Why Am I So Defensive?

I am a very defensive person. I don’t always look like it on the outside. At least, I try hard to hide it.  But on the inside, I scramble.  A lot.

Comment on my driving. Make a suggestion about my parenting. Helpfully point out that there is piece of lettuce in my teeth. And then you’ll see. I squirm; I hesitate. Eventually I come up with something to say; a lame excuse, a clever joke, a distracting counter-argument. Something. I can’t just accept your commentary and use it for good. I must justify myself.

Even with the trivial case of lettuce in my teeth – something vital is at stake. My entire psycho-muscular structure turns hot with alarm. Yes – something core is threatened.  When someone sees a need in my life, I just don’t feel OK. My basic sense of OKness is in a delicate balance. When it is shaken – then the urge to self-justify is nigh irresistible.

Just the other day, while on a walk with my wife, I confessed that I’d been feeling irritable.

When she agreed with me, a wave of indignation rose within and I went silent. Agreeing with me? Who did she think she was! And then it got worse – she asked what she could do to help.

The whole reason I confessed the irritability was because I wanted help. I wanted help to stop the irritability (which hurts me as well as others) and I wanted help with the underlying stress. But when she took me seriously – well it was clear that she was implying I actually needed help. I was offended. My original humble stance did a martial arts-like back flip; I landed in the ‘on-guard’ position.

For the next 100 yards, I explained (in a reasonable tone), “…just talking to you is enough thank-you.” “I think the worst has passed.” “Yes, I’m OK now.” And then, (I said sweetly), “How’s your irritability going?”

See what I mean? Scrambling.

Roger Quote Even the smallest of interactions throw me into a dilemma. I am caught between a false idea (that I deeply believe) and a truth (which I don’t trust). The false idea: The Less I Need – The More Secure I Feel as a Person. But the truth is precisely the opposite; The More I Need – The More of a Person I Am.

Need is the definition of personhood. Does this sound strange? Think about it – God designed people with the largest inner need possible. He made me with a vacuum that can be filled only with Himself. Of all God’s creatures, I am the neediest. This capacity to be in-dwelt by God is what sets the human being apart. It is what makes us image-bearers. This need is the very definition of personhood.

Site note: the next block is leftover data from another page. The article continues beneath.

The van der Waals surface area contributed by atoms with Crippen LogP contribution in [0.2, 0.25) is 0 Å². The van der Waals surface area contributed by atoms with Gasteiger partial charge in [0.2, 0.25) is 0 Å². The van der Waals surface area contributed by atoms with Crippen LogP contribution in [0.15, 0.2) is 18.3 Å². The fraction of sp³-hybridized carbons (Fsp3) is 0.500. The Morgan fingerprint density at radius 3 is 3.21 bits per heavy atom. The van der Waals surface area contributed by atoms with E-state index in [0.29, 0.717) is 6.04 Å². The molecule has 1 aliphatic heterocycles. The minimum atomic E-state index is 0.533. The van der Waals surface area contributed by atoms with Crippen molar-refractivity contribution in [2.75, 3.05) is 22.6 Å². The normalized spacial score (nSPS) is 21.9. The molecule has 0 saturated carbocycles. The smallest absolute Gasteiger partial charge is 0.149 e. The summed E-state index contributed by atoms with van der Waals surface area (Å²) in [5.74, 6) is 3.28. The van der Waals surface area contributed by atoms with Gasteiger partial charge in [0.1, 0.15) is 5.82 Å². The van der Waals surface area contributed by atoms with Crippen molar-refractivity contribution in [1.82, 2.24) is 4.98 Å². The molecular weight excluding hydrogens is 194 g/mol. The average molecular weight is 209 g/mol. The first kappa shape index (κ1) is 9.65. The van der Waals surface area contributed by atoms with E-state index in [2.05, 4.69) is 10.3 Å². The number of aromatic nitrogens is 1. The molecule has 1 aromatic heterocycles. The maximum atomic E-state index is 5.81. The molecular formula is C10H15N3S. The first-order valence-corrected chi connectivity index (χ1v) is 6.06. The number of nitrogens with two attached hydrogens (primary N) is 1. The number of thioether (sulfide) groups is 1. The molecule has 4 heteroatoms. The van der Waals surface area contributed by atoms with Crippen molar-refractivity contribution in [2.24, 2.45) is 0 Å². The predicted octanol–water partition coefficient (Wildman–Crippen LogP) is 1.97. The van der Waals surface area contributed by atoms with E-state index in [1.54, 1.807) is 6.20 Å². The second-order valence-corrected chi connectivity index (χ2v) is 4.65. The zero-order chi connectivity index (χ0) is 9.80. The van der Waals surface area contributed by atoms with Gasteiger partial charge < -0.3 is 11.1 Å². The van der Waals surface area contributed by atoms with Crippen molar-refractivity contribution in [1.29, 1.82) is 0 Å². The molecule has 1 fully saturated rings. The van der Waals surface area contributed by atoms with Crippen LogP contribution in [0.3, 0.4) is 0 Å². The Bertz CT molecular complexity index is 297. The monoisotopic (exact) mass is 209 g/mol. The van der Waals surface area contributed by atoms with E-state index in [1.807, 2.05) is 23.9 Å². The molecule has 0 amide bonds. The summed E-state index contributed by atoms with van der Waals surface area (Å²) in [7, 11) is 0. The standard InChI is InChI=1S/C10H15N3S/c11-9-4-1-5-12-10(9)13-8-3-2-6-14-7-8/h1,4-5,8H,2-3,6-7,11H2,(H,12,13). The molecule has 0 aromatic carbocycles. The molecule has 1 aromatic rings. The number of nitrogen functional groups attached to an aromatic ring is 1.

But because I believe the lie, I feel less than a person when my needs are exposed. My identity is wrapped around the delusion that I can self-justify my existence. The threat is intolerable. So I double-down on the delusion that my needs don’t really exist or that they are inconsequential.

I find myself at odds with reality (which seems to be everywhere). Pretending that I am not what I am is exhausting. I have to stay perpetually on-guard, for I never know when one of my needs may peek out. Then the ruse will be up.

Seems to me that Jesus invites us to give up the ruse and come to His rest. He offers us God-justification. He offers us a final OKness. For real. For free. For those who admit their need.



Roger EdwardsRoger Edwards joined The Barnabas Center in 1991. In addition to counseling individuals and couples, Roger teaches and leads discussion groups about applying the Bible to everyday life.  He is a licensed professional counselor, holds a master’s degree in biblical counseling from Grace Theological Seminary in Indiana and earned a bachelor’s degree in engineering from the University of North Carolina at Charlotte.  He is married to Jean, and they have seven children.

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